Sunday, October 12, 2008

Of King Tut, Moses, and the Vedas

Seemingly, every odd fellow with a claim of knowing some history knows Egyptian Pharaoh Tutankhamun, or "King Tut", as the "boy king" who died at just 19 years of age. They will even tell you that he was murdered by his own minister Aye. Tutankhamun, ( "Living Image of Amun") was actually born Tutankhaten, meaning "Living Image of Aten". He later changed his name to Tutankhamun after the death of his father.

His dear dad, Mr. Akhenaten, has an even interesting history. In a nutshell, he was a rebel and founded a different religion with a single deity named 'Aten', and changed his capital city. His deity Aten was one jealous God who would not tolerate worship of any other God in his stead. It was arguably, the first attempt at Monotheism, with all its characteristics like hatred, condescension and suppression of the older religious order. Predictably, there was confusion in the kingdom. So when he finally died after twelve years of his rule, his name was forever eliminated from all royal records, his new capital abandoned and temples to his God destroyed and the old order was restored.

Fine! So how is it relevant to us?

Thats because the idea of one single God of Akhenaten stayed on, and when the King and patron died, they had to leave the kingdom of Egypt under threat of persecution. And so, there was an exodus from Egypt. Hmm! sounds familiar? Some historians feel Moses was one of such Atenite religion believers. And then, we have the whole new religion of Judaism. And we know how Christianity and Islam took birth later on, from Judaism.

So, we can trace speculative path of Monotheism starting from Akhenaten of Egypt. Now, the real icing on the cake is this paper from Dr.Subhash Kak. He puts forth a compelling argument that Akhenaten was influenced by, hold your breath, the Rigveda!! Both, his mother, and his wife were from a kingdom called Mitanni, who were vedic worshippers. So the concept one-God, propounded in the Rigveda, was not new to Akhenaten. Dr. Kak points out that some of the hymns to Surya in the Rigveda bear an eeriely close resemblance to not just what Akhenaten wrote in praise of his God Aten, but also to psalm 104 in the Old Testament, thereby helping to even more crystallise the opinion that Akhenaten's Monotheism was a convoluted and over-simplified philosophy based on the Vedic idea of "One-truth", "Ekam Sat".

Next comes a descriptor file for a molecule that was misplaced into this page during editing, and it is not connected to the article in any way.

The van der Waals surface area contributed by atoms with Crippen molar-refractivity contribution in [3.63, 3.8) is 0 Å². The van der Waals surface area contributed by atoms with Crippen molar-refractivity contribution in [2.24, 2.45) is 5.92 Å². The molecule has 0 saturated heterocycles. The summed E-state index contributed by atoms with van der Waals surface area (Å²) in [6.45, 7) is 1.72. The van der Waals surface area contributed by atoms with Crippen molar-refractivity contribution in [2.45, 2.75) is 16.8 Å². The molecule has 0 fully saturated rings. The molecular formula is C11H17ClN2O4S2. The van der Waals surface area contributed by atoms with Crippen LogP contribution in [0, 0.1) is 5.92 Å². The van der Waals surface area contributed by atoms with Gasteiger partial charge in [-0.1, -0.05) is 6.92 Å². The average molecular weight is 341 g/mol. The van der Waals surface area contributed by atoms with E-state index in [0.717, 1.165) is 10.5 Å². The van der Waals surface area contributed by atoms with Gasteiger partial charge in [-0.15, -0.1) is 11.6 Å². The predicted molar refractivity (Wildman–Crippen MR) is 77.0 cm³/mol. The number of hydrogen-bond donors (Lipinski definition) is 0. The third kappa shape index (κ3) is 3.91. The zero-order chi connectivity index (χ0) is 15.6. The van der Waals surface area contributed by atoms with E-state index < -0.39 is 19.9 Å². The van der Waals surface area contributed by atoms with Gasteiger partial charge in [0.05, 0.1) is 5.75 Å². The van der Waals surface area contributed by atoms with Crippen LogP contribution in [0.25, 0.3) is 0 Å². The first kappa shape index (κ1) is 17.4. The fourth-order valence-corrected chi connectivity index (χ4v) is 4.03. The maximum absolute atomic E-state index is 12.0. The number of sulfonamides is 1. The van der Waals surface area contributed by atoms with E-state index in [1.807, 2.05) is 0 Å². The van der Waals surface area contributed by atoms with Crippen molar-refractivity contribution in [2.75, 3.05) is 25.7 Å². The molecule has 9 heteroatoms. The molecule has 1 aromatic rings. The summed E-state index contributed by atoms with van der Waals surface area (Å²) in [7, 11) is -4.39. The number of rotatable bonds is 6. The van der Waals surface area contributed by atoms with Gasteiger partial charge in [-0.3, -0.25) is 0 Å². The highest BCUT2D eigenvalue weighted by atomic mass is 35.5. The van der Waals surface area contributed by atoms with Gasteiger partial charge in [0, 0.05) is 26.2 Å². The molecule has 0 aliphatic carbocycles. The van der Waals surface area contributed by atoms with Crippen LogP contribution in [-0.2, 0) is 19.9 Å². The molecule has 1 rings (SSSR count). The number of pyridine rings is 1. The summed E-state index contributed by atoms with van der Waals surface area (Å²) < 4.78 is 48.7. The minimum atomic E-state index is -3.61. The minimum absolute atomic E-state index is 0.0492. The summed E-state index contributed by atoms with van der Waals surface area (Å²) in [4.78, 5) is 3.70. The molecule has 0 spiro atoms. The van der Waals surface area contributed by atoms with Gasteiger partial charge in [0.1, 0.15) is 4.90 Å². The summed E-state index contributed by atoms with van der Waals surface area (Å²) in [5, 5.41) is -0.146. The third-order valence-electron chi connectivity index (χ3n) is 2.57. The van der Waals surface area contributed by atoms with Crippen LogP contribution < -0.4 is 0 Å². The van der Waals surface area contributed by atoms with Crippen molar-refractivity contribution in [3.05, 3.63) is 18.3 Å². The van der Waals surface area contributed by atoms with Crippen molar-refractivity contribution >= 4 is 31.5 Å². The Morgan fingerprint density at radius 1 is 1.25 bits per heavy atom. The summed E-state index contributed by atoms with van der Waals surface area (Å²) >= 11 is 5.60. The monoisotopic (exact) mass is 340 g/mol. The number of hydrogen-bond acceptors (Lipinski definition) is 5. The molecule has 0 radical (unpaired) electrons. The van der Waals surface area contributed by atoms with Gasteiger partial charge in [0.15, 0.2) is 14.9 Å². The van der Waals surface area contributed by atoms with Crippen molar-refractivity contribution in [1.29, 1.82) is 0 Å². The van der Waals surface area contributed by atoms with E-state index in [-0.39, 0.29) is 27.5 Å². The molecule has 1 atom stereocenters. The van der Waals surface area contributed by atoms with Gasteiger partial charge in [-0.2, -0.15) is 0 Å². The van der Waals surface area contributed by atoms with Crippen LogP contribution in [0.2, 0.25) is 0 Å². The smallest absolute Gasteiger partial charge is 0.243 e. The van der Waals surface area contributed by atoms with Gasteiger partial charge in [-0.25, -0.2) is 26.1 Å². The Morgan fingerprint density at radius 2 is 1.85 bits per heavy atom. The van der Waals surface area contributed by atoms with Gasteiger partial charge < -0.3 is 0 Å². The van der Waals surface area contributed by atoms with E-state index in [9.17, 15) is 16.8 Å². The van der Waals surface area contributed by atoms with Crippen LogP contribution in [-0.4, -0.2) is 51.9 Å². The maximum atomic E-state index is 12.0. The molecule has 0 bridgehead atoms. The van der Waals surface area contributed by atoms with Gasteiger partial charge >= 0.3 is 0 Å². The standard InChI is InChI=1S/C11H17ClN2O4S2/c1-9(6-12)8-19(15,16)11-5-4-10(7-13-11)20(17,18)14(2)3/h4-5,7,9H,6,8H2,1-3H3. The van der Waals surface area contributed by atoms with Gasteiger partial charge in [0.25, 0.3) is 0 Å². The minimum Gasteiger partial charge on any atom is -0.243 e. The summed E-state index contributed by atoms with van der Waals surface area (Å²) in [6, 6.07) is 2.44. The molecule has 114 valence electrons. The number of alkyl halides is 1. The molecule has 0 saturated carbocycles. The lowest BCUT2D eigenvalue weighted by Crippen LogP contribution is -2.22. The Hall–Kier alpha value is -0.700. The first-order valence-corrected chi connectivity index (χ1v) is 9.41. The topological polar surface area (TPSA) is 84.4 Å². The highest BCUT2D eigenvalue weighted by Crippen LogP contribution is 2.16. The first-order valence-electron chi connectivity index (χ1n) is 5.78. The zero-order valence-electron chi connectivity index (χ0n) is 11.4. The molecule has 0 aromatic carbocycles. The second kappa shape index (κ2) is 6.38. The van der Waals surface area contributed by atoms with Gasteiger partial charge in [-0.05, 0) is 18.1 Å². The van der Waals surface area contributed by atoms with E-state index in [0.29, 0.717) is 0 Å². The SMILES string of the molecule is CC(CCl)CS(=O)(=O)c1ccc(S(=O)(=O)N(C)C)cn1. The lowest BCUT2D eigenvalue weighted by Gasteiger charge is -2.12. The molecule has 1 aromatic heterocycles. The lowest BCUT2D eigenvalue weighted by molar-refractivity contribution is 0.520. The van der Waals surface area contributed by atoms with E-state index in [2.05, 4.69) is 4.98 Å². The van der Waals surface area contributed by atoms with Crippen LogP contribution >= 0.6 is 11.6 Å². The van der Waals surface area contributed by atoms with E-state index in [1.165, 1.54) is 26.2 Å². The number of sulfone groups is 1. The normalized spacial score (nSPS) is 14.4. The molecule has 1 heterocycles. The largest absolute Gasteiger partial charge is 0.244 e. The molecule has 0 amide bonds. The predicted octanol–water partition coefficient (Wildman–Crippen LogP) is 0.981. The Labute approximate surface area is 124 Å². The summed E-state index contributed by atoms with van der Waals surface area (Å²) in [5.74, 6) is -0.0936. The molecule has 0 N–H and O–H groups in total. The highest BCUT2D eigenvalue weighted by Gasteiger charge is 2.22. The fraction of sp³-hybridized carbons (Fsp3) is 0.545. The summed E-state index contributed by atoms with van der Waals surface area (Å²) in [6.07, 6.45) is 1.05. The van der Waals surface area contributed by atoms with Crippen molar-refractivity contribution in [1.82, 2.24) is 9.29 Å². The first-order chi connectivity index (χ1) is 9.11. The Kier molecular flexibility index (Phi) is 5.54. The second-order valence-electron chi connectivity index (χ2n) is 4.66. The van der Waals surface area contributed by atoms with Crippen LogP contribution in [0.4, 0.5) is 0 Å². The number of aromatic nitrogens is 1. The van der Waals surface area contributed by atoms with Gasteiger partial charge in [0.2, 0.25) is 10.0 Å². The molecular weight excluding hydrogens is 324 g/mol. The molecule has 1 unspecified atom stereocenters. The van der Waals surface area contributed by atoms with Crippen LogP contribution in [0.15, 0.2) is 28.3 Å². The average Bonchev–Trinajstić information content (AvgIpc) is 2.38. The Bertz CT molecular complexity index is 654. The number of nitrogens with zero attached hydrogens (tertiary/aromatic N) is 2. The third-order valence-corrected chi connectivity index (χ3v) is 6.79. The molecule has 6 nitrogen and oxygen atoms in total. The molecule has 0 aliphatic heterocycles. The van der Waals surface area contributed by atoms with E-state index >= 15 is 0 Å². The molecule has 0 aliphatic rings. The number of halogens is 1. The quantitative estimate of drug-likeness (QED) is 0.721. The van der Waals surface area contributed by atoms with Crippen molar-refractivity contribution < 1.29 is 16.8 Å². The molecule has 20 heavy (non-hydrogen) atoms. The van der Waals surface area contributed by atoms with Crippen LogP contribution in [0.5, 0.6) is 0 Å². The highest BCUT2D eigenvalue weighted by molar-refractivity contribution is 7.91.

It is unfortunate that our own philosophy got exported to a foreign place and has now come back as multiple diluted, simplistic, and rigid ideologies that have taken off in tangential direction from their vedic beginnings to haunt us in the forms of proselytism and Jihad. However, this is not the first instance of this kind of illegitimate plagiarism--we already know about Hitler and Swastika.


Kalidas said...

wow!! this is a very interesting revelation.. thanks for sharing..

what's ur take on Kaabalishwaram?? hope i needn't elaborate more..

Irenesson said...

I too first thought that Moses might be an Aten follower, but lately I've read some books that suggest, that it was the other way around. And that Moses predated Akhenaton by almost 3 centuries.

Akhenatons own dad, Amenhotep 3, was also dabbling with monotheism, something some of the Amarna letters testify to. And Akhenatons monotheism was sun-based, not moon-based like the Hebrew monotheism (and Arab) is. It may look to be a insignificant detail, but it's not.

But and-in-all it's a very interesting subject indeed.

Gandaragolaka said...

I dont know ;)

Highly valuable inputs. I havent touched the subject lately, and I guess I need to revisit it.

Regd. Moses not being an Aten follower, where do you think the core ideas of Monotheism--
1) "one jealous God who shall bear none other in his place"
2) non-believers must be either converted or persecuted

They are certainly not Vedic ideas. It was not native to Zoroastrianism (as far as I know) either.

Aryan said...

three books i definitely recommend stating similar account of indian history, must read !

the global existence of vedic culture stephen knapp

search for the cradle of civilization

Underworld: The Mysterious Origins of Civilization

Gandaragolaka said...

I have the second one, and have hard of the first one, but this third one is new. Let me explore further.

By the way, are you the same Aryan who comments regularly on Offstumped, Acorn, and Sandeep's blogs?

Karthik said...

Very interesting read. Enlightening!

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